There’s something special about climbing a mountain, and it’s a feat that conjures up a whole range of thoughts and feelings. You start by psyching yourself up for the challenge, ooze energy and enthusiasm as the climb begins, question your sanity part way through, and then, with elation, enjoy a huge sense of achievement when you reach the summit.

Hiking within Cradle Mountain-Lake St Clair National Park is incredibly rewarding

Holidays are the perfect time to tackle a mountain: you literally have all day to play with and plenty of recovery time.

With this in mind, we thought we’d share with you our favourite Australian mountain climbs. We’ve highlighted those that can be conquered as part of a daytrip from your BIG4 accommodation; yet still present a decent challenge. And the further you read, the tougher the climbs become!

It’s time to put on your walking shoes and prepare to encounter these incredibly rewarding Australian mountain climbs.

Enjoy sparkling views from the top of Mount William.

1. Mount William, Grampians National Park, Victoria

Grampians National Park is bursting with natural treasure and the best spot to witness it all is atop its highest peak, 1167m-tall Mount William. A medium grade climb will take you to its summit and from this vantage point you can take in expansive views of the eucalypt-cloaked surrounds, bewitching mountain ranges, and more.

Requiring just one to 1.5 hours to complete (3.6km return), it’s a…ahem…walk in the park compared to other trails on this list. However, the opportunity to climb to this famous park’s highest point makes it worth adding to your itinerary. And if you’re after bigger challenges, these surrounds are loaded with trails that will accommodate your footprints. Afterwards, share the story of your adventures at BIG4 Grampians Parkgate Resort.

2. Mount Ngungun, Glass House Mountains National Park, Queensland

While many great climbs abound within Glass House Mountains National Park, we’ve opted to highlight the Mount Ngungun summit walk. It fits the bill of being challenging enough to justify a big bowl of ice cream once you’re done, but not so testing that afterwards you’ll feel like a big bowl of jelly.

You’ll be rewarded mid-climb with a fantastic peek at neighbouring Mount Tibrogargan, but it’s when you reach the top that you really cash in. Admire funky looking Mount Coonowrin and Mount Beerwah and then stretch the gaze further to lap up majestic hinterland and coastal views.

If climbing with children, please note that the track strays close to cliff edges. Allow two hours to complete this 2.8km return hike. After a busy day’s climbing, there’s ample BIG4 accommodation on the Sunshine Coast to return to.

Glass House Mountains National Park is loaded with sensational climbs, including the Mount Ngungun summit walk.

3. Pigeon House Mountain, Morton National Park, New South Wales

This is one of the best mountains to climb in New South Wales and is a distinctive, eye-catching formation that rewards photographers from base to summit.

Trek through changing landscapes of the South Coast region, including forest and sandstone, before tackling a sequence of ladders that guide you to the mountain’s summit. From here the views are spectacular – witness rugged cliffs and sprawling greenery that stretches for miles. If the weather is behaving, you can even spot Jervis Bay from this point.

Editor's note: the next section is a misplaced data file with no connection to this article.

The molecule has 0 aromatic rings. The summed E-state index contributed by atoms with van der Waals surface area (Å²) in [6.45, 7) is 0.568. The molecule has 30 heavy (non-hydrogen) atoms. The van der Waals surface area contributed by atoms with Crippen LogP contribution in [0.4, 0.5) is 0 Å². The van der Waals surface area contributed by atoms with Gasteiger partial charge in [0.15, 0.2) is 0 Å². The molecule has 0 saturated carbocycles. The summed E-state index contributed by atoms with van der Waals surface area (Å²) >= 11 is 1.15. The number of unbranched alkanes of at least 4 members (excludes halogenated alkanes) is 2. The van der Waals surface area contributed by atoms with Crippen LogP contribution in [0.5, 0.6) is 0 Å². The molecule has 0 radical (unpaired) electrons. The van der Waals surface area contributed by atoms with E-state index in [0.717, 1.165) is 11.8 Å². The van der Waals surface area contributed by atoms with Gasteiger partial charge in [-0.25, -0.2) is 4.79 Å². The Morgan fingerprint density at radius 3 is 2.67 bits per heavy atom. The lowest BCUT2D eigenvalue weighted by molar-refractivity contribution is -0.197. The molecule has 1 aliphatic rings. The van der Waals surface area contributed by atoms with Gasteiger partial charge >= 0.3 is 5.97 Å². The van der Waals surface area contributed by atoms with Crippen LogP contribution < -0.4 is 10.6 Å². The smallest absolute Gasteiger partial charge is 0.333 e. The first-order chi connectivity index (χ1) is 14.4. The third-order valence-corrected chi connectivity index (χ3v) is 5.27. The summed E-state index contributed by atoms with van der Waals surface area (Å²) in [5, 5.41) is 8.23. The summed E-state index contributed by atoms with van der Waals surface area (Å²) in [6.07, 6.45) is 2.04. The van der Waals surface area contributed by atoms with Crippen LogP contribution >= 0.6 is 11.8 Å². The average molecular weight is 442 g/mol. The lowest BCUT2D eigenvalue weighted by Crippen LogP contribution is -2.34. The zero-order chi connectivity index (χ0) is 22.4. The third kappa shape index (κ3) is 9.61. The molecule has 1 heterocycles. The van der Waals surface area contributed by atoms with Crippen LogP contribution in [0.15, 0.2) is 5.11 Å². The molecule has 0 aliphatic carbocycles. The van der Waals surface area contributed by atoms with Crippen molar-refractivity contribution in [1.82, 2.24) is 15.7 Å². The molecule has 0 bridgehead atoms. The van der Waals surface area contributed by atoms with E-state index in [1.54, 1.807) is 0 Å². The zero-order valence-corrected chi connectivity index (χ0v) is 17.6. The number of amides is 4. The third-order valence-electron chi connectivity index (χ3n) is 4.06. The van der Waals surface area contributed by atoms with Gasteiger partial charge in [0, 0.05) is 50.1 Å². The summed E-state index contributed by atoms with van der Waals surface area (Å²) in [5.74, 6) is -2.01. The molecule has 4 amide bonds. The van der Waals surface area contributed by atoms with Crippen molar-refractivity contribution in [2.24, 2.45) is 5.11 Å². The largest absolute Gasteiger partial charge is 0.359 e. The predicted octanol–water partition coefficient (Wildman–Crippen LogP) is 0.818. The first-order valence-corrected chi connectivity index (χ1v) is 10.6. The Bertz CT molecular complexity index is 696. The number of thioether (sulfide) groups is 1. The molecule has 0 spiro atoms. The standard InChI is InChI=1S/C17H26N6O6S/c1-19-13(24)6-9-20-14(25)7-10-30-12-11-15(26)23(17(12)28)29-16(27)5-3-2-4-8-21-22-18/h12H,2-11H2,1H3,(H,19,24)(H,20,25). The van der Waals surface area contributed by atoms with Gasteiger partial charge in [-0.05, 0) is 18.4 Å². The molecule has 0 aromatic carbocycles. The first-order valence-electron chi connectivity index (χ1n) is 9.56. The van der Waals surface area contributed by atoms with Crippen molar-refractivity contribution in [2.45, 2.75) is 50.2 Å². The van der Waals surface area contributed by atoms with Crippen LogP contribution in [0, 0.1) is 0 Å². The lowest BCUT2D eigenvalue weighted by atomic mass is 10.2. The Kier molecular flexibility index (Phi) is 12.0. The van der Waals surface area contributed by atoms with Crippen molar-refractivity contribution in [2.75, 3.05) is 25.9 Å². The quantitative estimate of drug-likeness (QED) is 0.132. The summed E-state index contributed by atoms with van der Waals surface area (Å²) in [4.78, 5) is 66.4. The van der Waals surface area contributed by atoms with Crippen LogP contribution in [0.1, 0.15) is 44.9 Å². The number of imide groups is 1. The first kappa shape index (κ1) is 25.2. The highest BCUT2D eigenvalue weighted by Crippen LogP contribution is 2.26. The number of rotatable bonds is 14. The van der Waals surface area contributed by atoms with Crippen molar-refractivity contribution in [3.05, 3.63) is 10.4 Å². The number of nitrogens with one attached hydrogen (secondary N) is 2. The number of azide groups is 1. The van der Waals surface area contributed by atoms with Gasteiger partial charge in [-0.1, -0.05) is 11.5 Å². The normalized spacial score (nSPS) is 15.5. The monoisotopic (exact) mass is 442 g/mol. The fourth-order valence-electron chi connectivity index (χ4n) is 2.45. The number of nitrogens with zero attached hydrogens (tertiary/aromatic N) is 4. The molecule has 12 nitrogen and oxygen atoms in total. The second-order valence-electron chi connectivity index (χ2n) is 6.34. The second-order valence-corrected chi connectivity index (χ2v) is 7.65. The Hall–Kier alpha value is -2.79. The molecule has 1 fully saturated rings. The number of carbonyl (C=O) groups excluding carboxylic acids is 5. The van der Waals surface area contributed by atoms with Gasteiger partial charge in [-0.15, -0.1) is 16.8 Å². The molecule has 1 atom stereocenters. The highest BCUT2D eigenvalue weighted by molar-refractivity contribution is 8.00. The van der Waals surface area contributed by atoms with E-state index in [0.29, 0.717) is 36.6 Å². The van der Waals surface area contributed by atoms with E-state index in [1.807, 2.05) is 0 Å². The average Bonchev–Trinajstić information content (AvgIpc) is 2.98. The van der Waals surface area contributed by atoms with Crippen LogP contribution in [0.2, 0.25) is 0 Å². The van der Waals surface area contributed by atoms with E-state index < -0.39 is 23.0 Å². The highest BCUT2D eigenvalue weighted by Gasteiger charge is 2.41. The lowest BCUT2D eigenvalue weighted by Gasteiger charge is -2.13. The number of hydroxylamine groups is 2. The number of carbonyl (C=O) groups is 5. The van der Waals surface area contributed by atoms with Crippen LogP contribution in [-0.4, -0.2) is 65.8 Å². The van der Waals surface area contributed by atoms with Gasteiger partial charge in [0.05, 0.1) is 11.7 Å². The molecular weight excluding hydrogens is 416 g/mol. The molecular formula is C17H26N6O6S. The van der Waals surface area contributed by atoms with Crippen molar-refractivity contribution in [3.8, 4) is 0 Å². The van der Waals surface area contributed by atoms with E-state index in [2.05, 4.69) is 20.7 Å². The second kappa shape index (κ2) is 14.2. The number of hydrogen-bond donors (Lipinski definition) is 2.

Give yourself about four hours to complete this 5km return walk, as there are tough, steep sections. Those hard climbs ensure the celebratory beverage tastes even better when at your nearby accommodation, BIG4 Bungalow Park on Burrill Lake.

4. Walshs Pyramid, Queensland

When it comes to climbing Australian mountains, Walshs Pyramid warrants plenty of attention. Spotted in Wooroonooran National Park, part of the World Heritage Wet Tropics of Queensland area, this striking, well-named feature reveals treasured views for those prepared for a tough slog. From the top, enjoy 360-degree views that blend neighbouring mountains with glorious patchwork-style surrounds.

Allow five to six hours to complete this 6km return walk. The climb is a great daytrip option from Cairns when staying at BIG4 Cairns Coconut Resort or BIG4 Cairns Crystal Cascades Holiday Park.

The views are incredible within Cradle Mountain-Lake St Clair National Park.

5. Cradle Mountain, Cradle Mountain-Lake St Clair National Park, Tasmania

The Apple Isle is loaded with incredible mountains, many of which attract the attention of hardcore climbers. We've opted to highlight a climb that's more sedate by those standards, but still presents an almighty challenge.

The main path to the summit of Tasmania’s most iconic peak, Cradle Mountain, begins from Dove Lake and passes Lake Lilla. However, there are several trails to choose from, meaning you can take a different route for the return journey.

This walk reveals a bounty of spectacular scenery but it’s from the summit that you’ll be truly overwhelmed by Cradle Mountain-Lake St Clair National Park’s immense beauty. You’ll also spot Tasmania’s highest mountain, Mount Ossa.

The walk requires six to eight hours to complete and measures 6.4km one way. 

6. Mount Kosciuszko, Kosciuszko National Park, New South Wales

You can’t have a list of climbs without including the biggest mountain in mainland Australia, 2228m-high Mount Kosciuszko. If you have plenty of time, take on the Mount Kosciuszko Summit walk (9km/six hours one way). You’ll encounter breathtaking natural attractions – including the iconic Snowy River and dazzling wildflower displays – as well as information about Aboriginal heritage significant to the area. From the summit, the views stretch over the famous Australian Alps and the Bogong Peaks.

If time is less restrictive, take the Thredbo to Mount Kosciuszko path. This looping track begins at the top of the Kosciuszko Express chairlift at Thredbo and is ‘only’ 14.3km long with an estimated completion time of 4.5 hours. When tackling Mount Kosciuszko, be sure to rest up at Discovery Holiday Parks – Jindabyne.